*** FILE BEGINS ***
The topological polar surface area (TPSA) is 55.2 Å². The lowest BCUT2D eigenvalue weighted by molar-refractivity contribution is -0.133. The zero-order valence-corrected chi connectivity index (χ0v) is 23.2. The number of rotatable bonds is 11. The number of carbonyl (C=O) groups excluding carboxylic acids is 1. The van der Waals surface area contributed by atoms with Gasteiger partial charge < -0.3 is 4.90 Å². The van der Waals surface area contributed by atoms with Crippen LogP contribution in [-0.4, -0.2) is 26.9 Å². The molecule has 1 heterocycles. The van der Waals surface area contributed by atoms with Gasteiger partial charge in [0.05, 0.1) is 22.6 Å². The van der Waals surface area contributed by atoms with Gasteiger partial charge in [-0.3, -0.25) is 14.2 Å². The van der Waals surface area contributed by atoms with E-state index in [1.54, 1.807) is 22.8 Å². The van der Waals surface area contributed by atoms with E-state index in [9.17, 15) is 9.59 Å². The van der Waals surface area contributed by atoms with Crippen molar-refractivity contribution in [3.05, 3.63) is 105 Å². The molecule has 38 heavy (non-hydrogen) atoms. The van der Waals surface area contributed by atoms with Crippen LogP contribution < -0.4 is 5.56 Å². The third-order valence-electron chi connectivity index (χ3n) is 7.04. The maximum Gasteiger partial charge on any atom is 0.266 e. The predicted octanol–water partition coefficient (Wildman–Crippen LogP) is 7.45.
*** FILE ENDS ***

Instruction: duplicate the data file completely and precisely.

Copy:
The topological polar surface area (TPSA) is 55.2 Å². The lowest BCUT2D eigenvalue weighted by molar-refractivity contribution is -0.133. The zero-order valence-corrected chi connectivity index (χ0v) is 23.2. The number of rotatable bonds is 11. The number of carbonyl (C=O) groups excluding carboxylic acids is 1. The van der Waals surface area contributed by atoms with Gasteiger partial charge < -0.3 is 4.90 Å². The van der Waals surface area contributed by atoms with Crippen LogP contribution in [-0.4, -0.2) is 26.9 Å². The molecule has 1 heterocycles. The van der Waals surface area contributed by atoms with Gasteiger partial charge in [0.05, 0.1) is 22.6 Å². The van der Waals surface area contributed by atoms with Gasteiger partial charge in [-0.3, -0.25) is 14.2 Å². The van der Waals surface area contributed by atoms with E-state index in [1.54, 1.807) is 22.8 Å². The van der Waals surface area contributed by atoms with E-state index in [9.17, 15) is 9.59 Å². The van der Waals surface area contributed by atoms with Crippen molar-refractivity contribution in [3.05, 3.63) is 105 Å². The molecule has 38 heavy (non-hydrogen) atoms. The van der Waals surface area contributed by atoms with Crippen LogP contribution < -0.4 is 5.56 Å². The third-order valence-electron chi connectivity index (χ3n) is 7.04. The maximum Gasteiger partial charge on any atom is 0.266 e. The predicted octanol–water partition coefficient (Wildman–Crippen LogP) is 7.45.